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Rethinking Schoolyards with Tribal Communities

March 14, 2023

Green 2.0 Team

Secretary of the Interior Deb Haaland & TPL CEO Diane Regas at the Rio Grande del Norte National Monument in New Mexico to celebrate National Public Lands Day. Photo credit: Dave Cox.

Rethinking Schoolyards with Tribal Communities

By Diane Regas

Diane Regas is the President and CEO of Trust for Public Land (TPL), a national nonprofit that works to connect everyone to the benefits and joys of the outdoors. As a leader in equitable access to the outdoors, TPL works with communities to create parks and protect public land where they are needed most. In this blog, Diane discusses the recent opening of the Chiloquin Elementary schoolyard and how a new pilot program is leading the way for more community schoolyards around the country.

In a small valley surrounded by mountains in southern Oregon, the rural community of Chiloquin would seem to have ample access to the outdoors. But this capital of the Klamath Tribes has struggled economically since the area’s timber industry declined in the 1980s. And today there are few outdoor gathering places, especially for children.

With the recent reopening of the Chiloquin Elementary schoolyard, however, children now have a beautiful place to play, and residents have a place to honor the Klamath Tribes’ history and culture.  The 8-acre schoolyard has amenities like a covered basketball court, walking paths, a restored meadow, and an outdoor classroom. The schoolyard also doubles as a community park, available to residents after school and on weekends.

To celebrate the tribe’s heritage, the schoolyard features plant species such as chokecherry, huckleberry, ipos (a perennial herb), native plum, and Indian celery, which hold special significance for the tribe. There are signs in both English and Klamath explaining harvest cycles and hunting traditions.

Art Ochoa, a tribal member and retired educator, guided this project. He says the new schoolyard closed the so-called park equity gap in a community that has struggled with unemployment and poverty. The renovated schoolyard, which opened last August, fills in other blanks too.

“There was a lot of culture lost, a lot of language, a lot of understanding among children about who they were,” Art explains. “And I think this schoolyard is going to help both Native and non-Native kids understand the development and history of the Klamath Tribes a little better. And with that understanding, sometimes barriers are broken down.”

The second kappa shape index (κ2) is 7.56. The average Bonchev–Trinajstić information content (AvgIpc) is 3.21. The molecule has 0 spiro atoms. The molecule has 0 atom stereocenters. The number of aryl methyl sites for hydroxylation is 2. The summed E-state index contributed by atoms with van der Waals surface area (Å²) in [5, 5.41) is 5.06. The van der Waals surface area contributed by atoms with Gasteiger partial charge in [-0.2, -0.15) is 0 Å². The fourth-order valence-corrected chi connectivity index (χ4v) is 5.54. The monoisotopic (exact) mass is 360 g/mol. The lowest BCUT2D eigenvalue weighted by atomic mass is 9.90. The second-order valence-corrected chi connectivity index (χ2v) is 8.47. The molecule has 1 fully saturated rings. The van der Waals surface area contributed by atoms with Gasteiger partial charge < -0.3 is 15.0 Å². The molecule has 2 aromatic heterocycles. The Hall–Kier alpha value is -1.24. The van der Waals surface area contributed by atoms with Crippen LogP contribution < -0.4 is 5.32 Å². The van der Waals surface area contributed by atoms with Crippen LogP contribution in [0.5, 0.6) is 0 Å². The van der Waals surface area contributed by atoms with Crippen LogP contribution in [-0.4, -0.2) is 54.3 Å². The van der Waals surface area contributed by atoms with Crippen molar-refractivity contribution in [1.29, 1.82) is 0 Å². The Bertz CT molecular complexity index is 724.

Chiloquin Elementary School playground ribbon cutting ceremony on August 26, 2022. Photo credit: Spayne Martinez.

Trust for Public Land (TPL) used its Community Schoolyards™ model to bring the community’s vision to life and to fortify the space for climate change, including abundant tree shade. Nationwide, TPL has partnered with nearly 300 schools to reimagine asphalt or uninspired schoolyards.

Chiloquin Elementary School playground ribbon cutting ceremony on August 26, 2022. Photo credit: Spayne Martinez.

Thanks to a new federal partnership, we are about to embark on more Community Schoolyards projects in Tribal communities. Secretary of the Interior Deb Haaland recently announced a pilot program between the Interior Department’s Bureau of Indian Education (BIE) and Trust for Public Land to create nine Tribal Community Schoolyards.

The initiative advances BIE’s mission of providing culturally relevant, high-quality education to Tribal communities’ children while addressing environmental justice and community health. The pilot program means more children will gain access to healthy forms of recreation.

The nine pilot schools were identified through a data-driven process that prioritized locations on the potential to bolster health, education, and environmental justice. The locations include Crazy Horse School, Pine Ridge School, and Rock Creek Grant School, all in South Dakota; Santa Fe Indian School and Wingate Elementary School, both in New Mexico; John F. Kennedy Day School in Arizona; Coeur d’Alene Tribal School in Idaho; Northern Cheyenne Tribal School in Montana, and Menominee Tribal School in Wisconsin.

For the pilot program, tribal and Indigenous voices will lead the design, creation, and activation of the schoolyards, tapping centuries of knowledge and inspiring future generations of leaders. 

The design process is already underway, and schools have identified event tipi’s, longhouse classrooms, woven sunshades crafted by Indigenous artists, restored meadows and places for students to dig, build, and create outside as priority elements to promote learning in and from the landscape—an essential component to Indigenous knowledge. 

Chiloquin Elementary School playground ribbon cutting ceremony on August 26, 2022. Photo credit: Spayne Martinez.

Trust for Public Land has been fortunate to work with 70 tribal and Indigenous communities for decades, protecting or returning more than 250,000 acres. Through these partnerships, we have learned the sacred power of being rooted in culture, practice, tradition, and spirit with the land. 

To learn more about Diane Regas, follow her on Twitter at @DianeRegas. To learn more about the work of Trust for Public Land, visit and follow them on Twitter at @tpl_org.